Ed board brainstorms law changes

Bill San Antonio

During the Manhasset board of education’s brainstorming session at its meeting last Thursday gauging its interests in amending various state laws, Trustee Patricia Aitken suggested the state look to take inspiration from a neighboring state’s tax cap.

Aitken said she had spoken with a friend who works as a school administrator in New Jersey, who told her that if a school’s adopted budget stayed within the state’s tax cap, its community would not have to vote to pass it until November’s general election, sparing much of the pressure to pass it so quickly after its introduction.

“That seemed to me to be a very logical and approachable balance,” Aitken said. “There’s a bit of a quid pro quo there for you to stay within the cap.”

In New York state, a school community votes on the budget in May regardless of whether it exceeds the state-mandated 2 percent tax cap, though if the tax levy exceeds the cap, it must earn a 60 percent supermajority vote in order for the budget to pass.

If that supermajority is not reached, another vote is taken and if the budget is not passed a second time, the board of education must eliminate enough line items to bring the budget within the cap.

Trustee Regina Rule said state Sen. Jack Martins has told the board that the state Legislature doesn’t have immediate plans to amend tax cap laws, though Aitken said the processes of other states should not be ignored.

“But the fact that we’ve got them as a neighboring state, I mean this is insane,” Aitken said. “It seems like it would be easy for them to connect with some districts, get some research, look at that and then make a very plausible case to Albany and that would give them something to sink their teeth into.”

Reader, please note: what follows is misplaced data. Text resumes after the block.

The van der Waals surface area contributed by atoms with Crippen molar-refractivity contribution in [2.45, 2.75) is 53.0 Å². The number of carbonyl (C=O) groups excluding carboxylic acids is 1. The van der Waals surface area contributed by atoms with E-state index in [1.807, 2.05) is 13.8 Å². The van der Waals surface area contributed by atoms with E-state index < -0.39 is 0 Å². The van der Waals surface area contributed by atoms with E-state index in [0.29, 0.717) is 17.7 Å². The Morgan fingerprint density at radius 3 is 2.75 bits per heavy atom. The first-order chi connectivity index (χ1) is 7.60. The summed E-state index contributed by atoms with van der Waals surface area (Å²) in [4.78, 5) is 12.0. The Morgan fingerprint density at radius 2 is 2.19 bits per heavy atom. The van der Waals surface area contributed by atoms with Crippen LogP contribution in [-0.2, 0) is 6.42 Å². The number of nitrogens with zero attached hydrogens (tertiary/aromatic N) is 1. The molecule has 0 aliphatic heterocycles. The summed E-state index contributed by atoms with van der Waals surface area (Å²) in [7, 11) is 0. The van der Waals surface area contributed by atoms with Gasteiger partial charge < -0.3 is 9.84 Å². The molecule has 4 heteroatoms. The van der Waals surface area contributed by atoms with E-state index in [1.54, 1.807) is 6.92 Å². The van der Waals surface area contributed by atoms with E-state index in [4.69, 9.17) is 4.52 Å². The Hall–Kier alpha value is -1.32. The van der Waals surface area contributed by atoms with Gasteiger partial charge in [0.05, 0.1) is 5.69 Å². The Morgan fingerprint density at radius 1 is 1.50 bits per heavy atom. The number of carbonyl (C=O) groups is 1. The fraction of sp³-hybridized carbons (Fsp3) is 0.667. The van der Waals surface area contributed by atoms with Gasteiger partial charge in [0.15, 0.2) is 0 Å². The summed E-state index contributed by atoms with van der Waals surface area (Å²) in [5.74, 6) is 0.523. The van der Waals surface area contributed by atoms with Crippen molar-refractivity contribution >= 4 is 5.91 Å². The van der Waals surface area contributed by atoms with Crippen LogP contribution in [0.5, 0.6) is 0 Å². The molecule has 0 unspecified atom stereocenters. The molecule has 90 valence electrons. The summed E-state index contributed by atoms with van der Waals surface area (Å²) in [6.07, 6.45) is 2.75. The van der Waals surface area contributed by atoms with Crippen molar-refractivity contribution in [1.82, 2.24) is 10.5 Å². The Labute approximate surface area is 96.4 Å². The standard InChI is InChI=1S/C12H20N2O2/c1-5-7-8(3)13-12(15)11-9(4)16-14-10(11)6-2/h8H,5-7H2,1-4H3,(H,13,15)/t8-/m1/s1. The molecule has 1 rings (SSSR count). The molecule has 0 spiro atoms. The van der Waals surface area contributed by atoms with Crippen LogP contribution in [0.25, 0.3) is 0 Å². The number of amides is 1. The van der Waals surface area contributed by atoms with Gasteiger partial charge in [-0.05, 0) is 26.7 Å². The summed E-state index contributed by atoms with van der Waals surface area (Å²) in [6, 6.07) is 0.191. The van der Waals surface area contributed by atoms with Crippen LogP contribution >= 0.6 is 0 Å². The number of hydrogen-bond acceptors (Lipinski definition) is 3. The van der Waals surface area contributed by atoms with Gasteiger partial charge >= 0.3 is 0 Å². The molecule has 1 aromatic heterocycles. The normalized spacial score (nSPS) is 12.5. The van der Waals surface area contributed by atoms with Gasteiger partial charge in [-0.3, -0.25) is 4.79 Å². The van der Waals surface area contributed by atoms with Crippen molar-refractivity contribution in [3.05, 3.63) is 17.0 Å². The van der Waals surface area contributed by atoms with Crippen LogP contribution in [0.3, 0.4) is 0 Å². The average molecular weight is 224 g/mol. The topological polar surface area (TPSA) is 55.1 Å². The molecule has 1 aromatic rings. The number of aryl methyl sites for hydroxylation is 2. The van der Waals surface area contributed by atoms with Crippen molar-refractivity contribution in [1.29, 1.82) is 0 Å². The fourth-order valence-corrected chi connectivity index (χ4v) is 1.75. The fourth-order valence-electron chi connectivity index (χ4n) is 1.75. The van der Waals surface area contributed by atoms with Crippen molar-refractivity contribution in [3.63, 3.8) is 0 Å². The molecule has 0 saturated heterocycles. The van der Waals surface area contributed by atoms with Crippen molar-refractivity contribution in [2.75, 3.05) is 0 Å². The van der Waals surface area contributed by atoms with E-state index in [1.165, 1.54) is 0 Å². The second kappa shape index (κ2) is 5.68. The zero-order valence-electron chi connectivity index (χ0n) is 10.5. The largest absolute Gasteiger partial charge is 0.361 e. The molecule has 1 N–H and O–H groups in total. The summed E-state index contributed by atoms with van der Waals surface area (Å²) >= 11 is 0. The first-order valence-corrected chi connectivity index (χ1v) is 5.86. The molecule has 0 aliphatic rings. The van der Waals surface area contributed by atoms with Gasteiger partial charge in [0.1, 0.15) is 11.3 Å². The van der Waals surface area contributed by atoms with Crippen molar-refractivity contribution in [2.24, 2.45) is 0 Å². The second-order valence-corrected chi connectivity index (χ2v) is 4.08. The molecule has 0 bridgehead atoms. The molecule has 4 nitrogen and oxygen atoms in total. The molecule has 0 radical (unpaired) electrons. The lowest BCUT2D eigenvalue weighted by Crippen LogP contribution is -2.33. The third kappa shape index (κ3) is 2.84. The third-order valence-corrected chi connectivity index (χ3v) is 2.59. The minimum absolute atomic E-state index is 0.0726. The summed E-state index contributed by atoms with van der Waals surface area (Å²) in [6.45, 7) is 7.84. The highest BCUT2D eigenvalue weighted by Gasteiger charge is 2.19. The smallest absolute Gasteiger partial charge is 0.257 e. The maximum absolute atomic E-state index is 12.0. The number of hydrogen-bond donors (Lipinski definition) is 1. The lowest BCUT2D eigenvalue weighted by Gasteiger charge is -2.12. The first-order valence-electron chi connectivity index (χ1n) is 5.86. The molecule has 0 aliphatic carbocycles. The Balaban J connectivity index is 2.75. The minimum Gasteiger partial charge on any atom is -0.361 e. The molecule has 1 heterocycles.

Manhasset residents will vote on a $89 million budget May 21 that would increase its tax levy 5.98 percent, requiring the supermajority vote.

If the budget is not passed after two votes, the board has said it would condense class sections throughout the district and eliminate before and after school programs, including its entire interscholastic athletic program.

“People have to convince the governor that this is an issue,” Aitken said. “This is a conversation that has to start with Martins and [state Assemblywoman Michelle] Schimel, how do we get you guys to understand that these are real issues to our community?”

Board members suggested that the board partner with neighboring districts, especially those that are currently in comfortable financial situations, to express concerns about the tax cap’s future to officials in Albany. 

“You have all these other districts that aren’t in the same situation as we are but could be next year or in a couple years, so it’s important we get on this now,” Aitken said. “We’re not the kind of district that has shrinking enrollment. We’re not like everyone else.”

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Bill San Antonio

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